Jon Beasley-Murray’s Murder, Madness, and Mayhem course at the University of British Columbia has blown my mind over the last few months. If you are not familiar with this amazing project that brings the full extent of the communal and collaborative power of Wikipedia into the classroom, I strongly recommend you go read Jon’s article on this project here or here.
Now I know I’m given to overstatement, and it is an inherited trait I carry on in honor of my late, great mom (E.L. Doctorow said Houdini was the “the last of the great mother lovers”, but he just wasn’t aware of me). This tendency toward hyperbole necessarily means everything I say should be cut in half and then divided by three to get an approximated sense of the magnitude of any statement I make. Yet, when I see Brian Lamb noting how Jon’s project may very well suggest “the future of higher education”, I can venture my next statement with a certain amount of courage:
Not since Edward Ayers’ “The Valley of the Shadow” project back in the mid 90s have we seen a single example of how the web might be used to re-imagine instructional technologies as Murder Madness Mayhem has.
There it is, I said it and I meant it! This is the coolest project I have yet to see from any of these open tools. Not only is Jon’s detailed write-up of the project (narrated whilst still unfolding all around him) an amazingly insightful, balanced and intelligent road map for other faculty and EdTech folks to follow, but it documents an open and honest approach to experimenting and innovating in the classroom with one’s students as partners and peers. It is no surprise to me that Jon and his class had such unbelievable success with these articles (3 featured and 8 good articles out of a possible 12), primarily because he was very much part of the experiment and was learning just as much as everyone in the course, and by extension equally as vulnerable. The human element of this experiment is mind blowing, his comfort with making himself so uncomfortable in front of his students is an amazing element of this project that I haven’t seen too many folks mention just yet.
But the question of technology, infrastructure, and resources might be worth a mention here. What did it cost UBC? Hmm, let me think….nothing, zero, zilch. That is so very EDUPUNK! What’s more, not too long after the Murder Madness Mayhem got going the deus ex machina known as the FA Team (Featured Article Team) came out of nowhere to help the class get their articles to the Featured Article status. Just added value of support which is a result of doing this within a passionate, invested community like Wikipedia. How different would this have been if Jon would have done this with WebCT or Bb’s paltry wiki, or some other tool (however closed or open) that wasn’t part of an intensely active and complex community like that of Wikipedia? Jon’s project puts his class truly on the open web, making them interact with various communities while constructing knowledge and providing resources and references that millions of people could potentially see, use, and build upon. Take a look at the article this class built from scratch (the first of their three featured articles), El Señor Presidente, and tell me you wouldn’t be proud of such a masterpiece of collaborative knowledge building. And all of this in less than 15 weeks, have I said amazing yet? Well if not, amazing!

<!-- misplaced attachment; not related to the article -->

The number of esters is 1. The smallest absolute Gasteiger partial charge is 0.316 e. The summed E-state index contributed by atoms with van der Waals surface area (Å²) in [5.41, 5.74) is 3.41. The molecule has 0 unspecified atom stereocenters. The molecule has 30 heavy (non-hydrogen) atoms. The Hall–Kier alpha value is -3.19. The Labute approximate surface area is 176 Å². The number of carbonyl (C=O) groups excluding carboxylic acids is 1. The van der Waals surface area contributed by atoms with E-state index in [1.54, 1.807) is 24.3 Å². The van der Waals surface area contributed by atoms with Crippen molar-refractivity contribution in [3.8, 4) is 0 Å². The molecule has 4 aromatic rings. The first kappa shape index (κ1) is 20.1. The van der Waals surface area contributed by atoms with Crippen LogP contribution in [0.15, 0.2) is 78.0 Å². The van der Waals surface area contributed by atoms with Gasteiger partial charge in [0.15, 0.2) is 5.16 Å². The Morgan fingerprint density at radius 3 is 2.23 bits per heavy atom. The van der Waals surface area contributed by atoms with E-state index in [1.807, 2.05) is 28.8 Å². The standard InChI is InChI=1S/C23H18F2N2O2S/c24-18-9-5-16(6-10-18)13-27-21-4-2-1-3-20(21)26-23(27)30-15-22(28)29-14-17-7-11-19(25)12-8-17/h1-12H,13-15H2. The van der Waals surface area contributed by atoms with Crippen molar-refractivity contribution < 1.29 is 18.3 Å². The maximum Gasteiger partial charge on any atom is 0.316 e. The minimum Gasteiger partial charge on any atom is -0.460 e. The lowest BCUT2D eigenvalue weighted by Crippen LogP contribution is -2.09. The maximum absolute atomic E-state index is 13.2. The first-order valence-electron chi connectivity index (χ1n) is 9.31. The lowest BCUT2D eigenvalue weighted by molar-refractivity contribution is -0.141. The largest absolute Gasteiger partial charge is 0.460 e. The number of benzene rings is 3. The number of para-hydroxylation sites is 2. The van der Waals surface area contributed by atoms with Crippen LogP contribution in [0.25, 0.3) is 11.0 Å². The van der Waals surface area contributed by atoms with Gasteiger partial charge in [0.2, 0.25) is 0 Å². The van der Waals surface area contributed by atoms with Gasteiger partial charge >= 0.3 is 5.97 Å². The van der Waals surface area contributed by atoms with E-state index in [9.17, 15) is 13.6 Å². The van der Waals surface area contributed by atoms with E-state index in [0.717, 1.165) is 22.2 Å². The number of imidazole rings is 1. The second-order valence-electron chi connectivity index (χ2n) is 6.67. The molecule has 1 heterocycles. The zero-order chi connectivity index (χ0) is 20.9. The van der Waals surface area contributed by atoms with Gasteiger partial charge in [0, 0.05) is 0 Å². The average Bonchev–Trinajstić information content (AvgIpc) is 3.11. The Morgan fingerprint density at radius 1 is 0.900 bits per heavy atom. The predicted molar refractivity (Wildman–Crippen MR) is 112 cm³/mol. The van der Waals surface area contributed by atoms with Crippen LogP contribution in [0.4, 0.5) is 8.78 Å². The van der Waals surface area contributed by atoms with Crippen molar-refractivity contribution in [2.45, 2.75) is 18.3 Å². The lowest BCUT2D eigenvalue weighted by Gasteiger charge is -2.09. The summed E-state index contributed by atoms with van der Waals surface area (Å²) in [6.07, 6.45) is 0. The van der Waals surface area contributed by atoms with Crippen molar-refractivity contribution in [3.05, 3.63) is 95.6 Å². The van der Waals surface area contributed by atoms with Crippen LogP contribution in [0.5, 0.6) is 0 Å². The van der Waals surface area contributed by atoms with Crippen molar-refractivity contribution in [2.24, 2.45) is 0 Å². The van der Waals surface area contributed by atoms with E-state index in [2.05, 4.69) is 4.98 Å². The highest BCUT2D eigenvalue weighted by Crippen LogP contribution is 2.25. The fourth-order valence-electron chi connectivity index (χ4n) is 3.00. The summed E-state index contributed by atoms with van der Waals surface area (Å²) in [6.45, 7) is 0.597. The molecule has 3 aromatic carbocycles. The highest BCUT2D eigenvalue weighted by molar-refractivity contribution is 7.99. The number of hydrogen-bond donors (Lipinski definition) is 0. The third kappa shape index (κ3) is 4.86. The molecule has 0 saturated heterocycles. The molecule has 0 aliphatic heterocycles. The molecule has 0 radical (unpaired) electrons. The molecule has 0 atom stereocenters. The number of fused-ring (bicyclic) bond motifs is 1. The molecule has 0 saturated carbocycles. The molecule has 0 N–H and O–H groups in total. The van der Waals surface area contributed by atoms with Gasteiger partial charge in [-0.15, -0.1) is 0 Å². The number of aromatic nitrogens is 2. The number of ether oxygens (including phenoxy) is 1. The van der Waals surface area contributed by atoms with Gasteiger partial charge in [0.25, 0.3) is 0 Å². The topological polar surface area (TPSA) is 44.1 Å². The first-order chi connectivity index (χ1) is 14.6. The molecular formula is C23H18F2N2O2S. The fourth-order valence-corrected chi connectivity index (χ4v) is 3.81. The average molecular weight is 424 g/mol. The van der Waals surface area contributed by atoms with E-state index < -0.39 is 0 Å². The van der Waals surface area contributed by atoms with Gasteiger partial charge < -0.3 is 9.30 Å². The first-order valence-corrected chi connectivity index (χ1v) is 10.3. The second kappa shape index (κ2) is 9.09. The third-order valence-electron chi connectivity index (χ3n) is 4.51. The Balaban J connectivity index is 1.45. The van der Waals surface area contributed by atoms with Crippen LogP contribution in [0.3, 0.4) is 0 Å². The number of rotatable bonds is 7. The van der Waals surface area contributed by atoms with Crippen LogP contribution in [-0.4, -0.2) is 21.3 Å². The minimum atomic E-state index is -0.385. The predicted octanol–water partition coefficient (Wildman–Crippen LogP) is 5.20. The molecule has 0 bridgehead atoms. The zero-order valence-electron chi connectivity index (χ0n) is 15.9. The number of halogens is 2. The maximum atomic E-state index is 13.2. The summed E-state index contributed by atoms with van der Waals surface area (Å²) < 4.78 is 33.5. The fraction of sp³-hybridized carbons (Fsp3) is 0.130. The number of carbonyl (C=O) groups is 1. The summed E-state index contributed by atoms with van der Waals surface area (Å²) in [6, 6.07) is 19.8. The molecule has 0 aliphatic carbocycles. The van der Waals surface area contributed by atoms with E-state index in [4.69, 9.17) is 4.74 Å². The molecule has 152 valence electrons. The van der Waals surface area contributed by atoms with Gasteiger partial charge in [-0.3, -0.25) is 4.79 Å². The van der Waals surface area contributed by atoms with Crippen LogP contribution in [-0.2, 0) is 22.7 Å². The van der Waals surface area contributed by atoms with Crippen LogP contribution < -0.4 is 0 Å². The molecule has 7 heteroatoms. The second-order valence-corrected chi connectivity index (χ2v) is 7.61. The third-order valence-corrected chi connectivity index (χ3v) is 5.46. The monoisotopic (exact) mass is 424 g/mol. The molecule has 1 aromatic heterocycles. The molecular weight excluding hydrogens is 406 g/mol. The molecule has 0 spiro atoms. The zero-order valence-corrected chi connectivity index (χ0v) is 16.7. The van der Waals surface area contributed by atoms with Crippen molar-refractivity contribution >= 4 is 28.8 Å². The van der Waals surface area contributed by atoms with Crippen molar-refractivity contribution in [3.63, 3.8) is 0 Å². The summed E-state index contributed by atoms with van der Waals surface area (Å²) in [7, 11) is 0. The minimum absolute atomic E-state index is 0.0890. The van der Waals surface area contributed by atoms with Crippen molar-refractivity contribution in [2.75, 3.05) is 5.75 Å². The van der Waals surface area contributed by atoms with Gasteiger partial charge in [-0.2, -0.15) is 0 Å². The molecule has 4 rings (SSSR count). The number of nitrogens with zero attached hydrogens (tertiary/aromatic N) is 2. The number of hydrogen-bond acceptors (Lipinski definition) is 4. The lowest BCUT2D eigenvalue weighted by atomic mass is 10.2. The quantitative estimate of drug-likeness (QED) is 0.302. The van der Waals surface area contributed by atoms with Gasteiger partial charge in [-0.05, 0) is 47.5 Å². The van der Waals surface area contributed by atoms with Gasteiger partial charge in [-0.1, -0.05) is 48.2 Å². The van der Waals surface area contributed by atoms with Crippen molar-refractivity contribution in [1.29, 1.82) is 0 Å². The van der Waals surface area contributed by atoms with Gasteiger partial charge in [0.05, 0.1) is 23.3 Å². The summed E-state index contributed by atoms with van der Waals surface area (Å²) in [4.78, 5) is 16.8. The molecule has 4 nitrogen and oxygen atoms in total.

Professor Mara Scanlon in the English, Linguistics, and Speech department here at UMW was trying something similar with her seminar on the Long Poem. Back in January we had a bit of a different approach, we started the article on a local MediaWiki installation and had the class of nine go at it and work on framing a Wikipedia-like article. By the first of April it was to be ready to be set free upon Wikipedia. Mara (who is also very EDUPUNK) and I presented this project at this year’s Faculty Academy, and the future of such endeavors will in many ways take their inspiration from the important work pioneered by Jon and his class. The ideas he lays out so well, like doing the entire project on Wikipedia, being prepared for chaos and mayhem at any point, having specifically defined goals (like Featured Article status), and forcing students to bring an unprecedented amount of library research to the open web are solid pillars of any and all projects that we can muster up here at UMW. And lord knows we are trying. So, I could write more and more, but I have to take Jon’s lead and get ever more familiar with the intricacies of the Wikipedia community, because the future of higher education and educational technology is not about infrastructure, applications, and enterprise, it is about helping faculty and students navigate the cultural specificity of communities like Wikipedia.